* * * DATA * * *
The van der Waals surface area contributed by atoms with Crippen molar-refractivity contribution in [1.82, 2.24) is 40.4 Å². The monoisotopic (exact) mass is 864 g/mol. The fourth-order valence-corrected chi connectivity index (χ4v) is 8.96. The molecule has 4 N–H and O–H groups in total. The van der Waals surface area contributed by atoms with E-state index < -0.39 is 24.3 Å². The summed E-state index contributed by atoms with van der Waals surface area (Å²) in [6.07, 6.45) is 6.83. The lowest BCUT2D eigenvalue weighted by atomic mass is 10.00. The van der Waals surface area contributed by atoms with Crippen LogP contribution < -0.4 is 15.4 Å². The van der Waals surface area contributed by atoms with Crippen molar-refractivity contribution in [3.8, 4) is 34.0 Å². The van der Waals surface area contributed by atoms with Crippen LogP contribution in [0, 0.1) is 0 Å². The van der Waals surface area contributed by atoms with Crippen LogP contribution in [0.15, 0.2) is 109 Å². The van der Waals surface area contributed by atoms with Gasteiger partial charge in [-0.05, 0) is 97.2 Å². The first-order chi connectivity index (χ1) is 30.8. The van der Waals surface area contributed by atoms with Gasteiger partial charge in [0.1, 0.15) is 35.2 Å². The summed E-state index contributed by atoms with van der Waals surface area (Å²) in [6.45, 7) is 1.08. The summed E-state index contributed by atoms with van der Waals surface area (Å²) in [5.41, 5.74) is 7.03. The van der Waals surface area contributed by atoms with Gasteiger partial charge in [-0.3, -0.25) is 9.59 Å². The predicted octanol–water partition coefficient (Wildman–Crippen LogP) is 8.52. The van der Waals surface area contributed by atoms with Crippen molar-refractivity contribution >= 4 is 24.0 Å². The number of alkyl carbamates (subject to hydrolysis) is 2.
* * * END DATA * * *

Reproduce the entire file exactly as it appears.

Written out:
The van der Waals surface area contributed by atoms with Crippen molar-refractivity contribution in [1.82, 2.24) is 40.4 Å². The monoisotopic (exact) mass is 864 g/mol. The fourth-order valence-corrected chi connectivity index (χ4v) is 8.96. The molecule has 4 N–H and O–H groups in total. The van der Waals surface area contributed by atoms with E-state index < -0.39 is 24.3 Å². The summed E-state index contributed by atoms with van der Waals surface area (Å²) in [6.07, 6.45) is 6.83. The lowest BCUT2D eigenvalue weighted by atomic mass is 10.00. The van der Waals surface area contributed by atoms with Crippen LogP contribution < -0.4 is 15.4 Å². The van der Waals surface area contributed by atoms with Crippen molar-refractivity contribution in [3.8, 4) is 34.0 Å². The van der Waals surface area contributed by atoms with Crippen LogP contribution in [0, 0.1) is 0 Å². The van der Waals surface area contributed by atoms with Crippen LogP contribution in [0.15, 0.2) is 109 Å². The van der Waals surface area contributed by atoms with Gasteiger partial charge in [-0.05, 0) is 97.2 Å². The first-order chi connectivity index (χ1) is 30.8. The van der Waals surface area contributed by atoms with Gasteiger partial charge in [0.1, 0.15) is 35.2 Å². The summed E-state index contributed by atoms with van der Waals surface area (Å²) in [6.45, 7) is 1.08. The summed E-state index contributed by atoms with van der Waals surface area (Å²) in [5.41, 5.74) is 7.03. The van der Waals surface area contributed by atoms with Gasteiger partial charge in [-0.3, -0.25) is 9.59 Å². The predicted octanol–water partition coefficient (Wildman–Crippen LogP) is 8.52. The van der Waals surface area contributed by atoms with Crippen molar-refractivity contribution >= 4 is 24.0 Å². The number of alkyl carbamates (subject to hydrolysis) is 2.